8 Project Stage - 1 What MODEL ?

9 Service Delivery Models (acknowledging the work of LG Professionals NSW and research undertaken by UNE) Voluntary (Alliances – non binding) Legal entity Corporation Cooperative Company limited by guarantee Incorporated Associations Joint venture Regional organisations (ROCs) Joint production (eg rates processing) Outsourcing Council Controlled Organisations (New Zealand model) County councils * GRAB A COPY OF THE LGMA PAPER * There are a number of options for service delivery and there has been a great deal of research both industry driven as well as academic research. In the spirit of sharing I’ve brought a number of papers for you to take away – one of them is a great paper that was done in NSW last year as part of the Reform agenda. A working party was formed by industry representatives to identify the different operating models in local government and the final paper outlines the benefits and challenges of the different models. Our intial research work has led us to consider the following model.

10 Shared Services Inc JV Alliance Members’ Agreement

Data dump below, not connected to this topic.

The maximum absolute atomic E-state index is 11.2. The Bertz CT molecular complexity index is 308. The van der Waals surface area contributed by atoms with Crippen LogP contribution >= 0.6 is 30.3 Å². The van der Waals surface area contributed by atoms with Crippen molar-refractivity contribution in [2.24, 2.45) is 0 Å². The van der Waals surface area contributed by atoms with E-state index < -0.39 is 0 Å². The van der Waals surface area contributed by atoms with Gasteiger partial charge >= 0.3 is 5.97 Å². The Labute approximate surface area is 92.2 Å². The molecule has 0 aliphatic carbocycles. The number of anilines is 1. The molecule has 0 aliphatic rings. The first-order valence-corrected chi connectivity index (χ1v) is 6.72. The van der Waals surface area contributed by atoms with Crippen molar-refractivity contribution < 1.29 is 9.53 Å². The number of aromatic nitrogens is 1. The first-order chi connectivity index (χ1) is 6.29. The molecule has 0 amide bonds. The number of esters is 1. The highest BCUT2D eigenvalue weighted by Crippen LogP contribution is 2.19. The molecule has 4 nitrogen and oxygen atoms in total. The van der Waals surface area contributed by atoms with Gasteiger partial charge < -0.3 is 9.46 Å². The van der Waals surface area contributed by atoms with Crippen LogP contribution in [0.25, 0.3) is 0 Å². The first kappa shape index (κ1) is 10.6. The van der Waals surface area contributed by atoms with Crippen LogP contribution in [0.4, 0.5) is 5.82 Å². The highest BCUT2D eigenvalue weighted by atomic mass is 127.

Cabonne Shire Council Blayney Central Tablelands Water Wellington New Member Council/ Rural THE ENTITY – NAME TO BE CONFIRMED Guarantee of $10 per Member Council Board of Directors Chief Executive Officer (CEO) Shared Services Delivery and Procurement General Managers’ Advisory Council Appointed by Member Councils under JV Alliance Members’ Agreement One Director to be appointed by each Member Council, preferably Mayors. Ability to appoint up to 2 independent, external directors Appointed by the Board This is our current thinking on the model and how it would operate. We initially strongly supported using the county council model for delivery. We already had a CC as a member (CTW) and with some variation to the scope of their functions we believed that would be the best fit for us. However there is now some doubt about the future of county council models generally in the reform discussions (mind you there is a long way to go with those discussions). Wealso had an issue that one of the member councils of the county council – Weddin Council – do not want to be involved. We probably could have worked out a way to make it work but since then we have looked in more detail at using a Joint Venture arrangement via a company limited by guarantee. We have only gone as far at this stage of developing terms of agreement but not much detail on the operation of the model in a practical sense. This will be examined in more detail as part of the business case development that we are about to commence. We also wait the rewrite of the Act in NSW as it is currently not easy to establish a company structure – it required ministerial approval and whilst this isn’t impossible we do need to see what the new legislation might say and also how the proposed Joint Organisations will be managed and governed.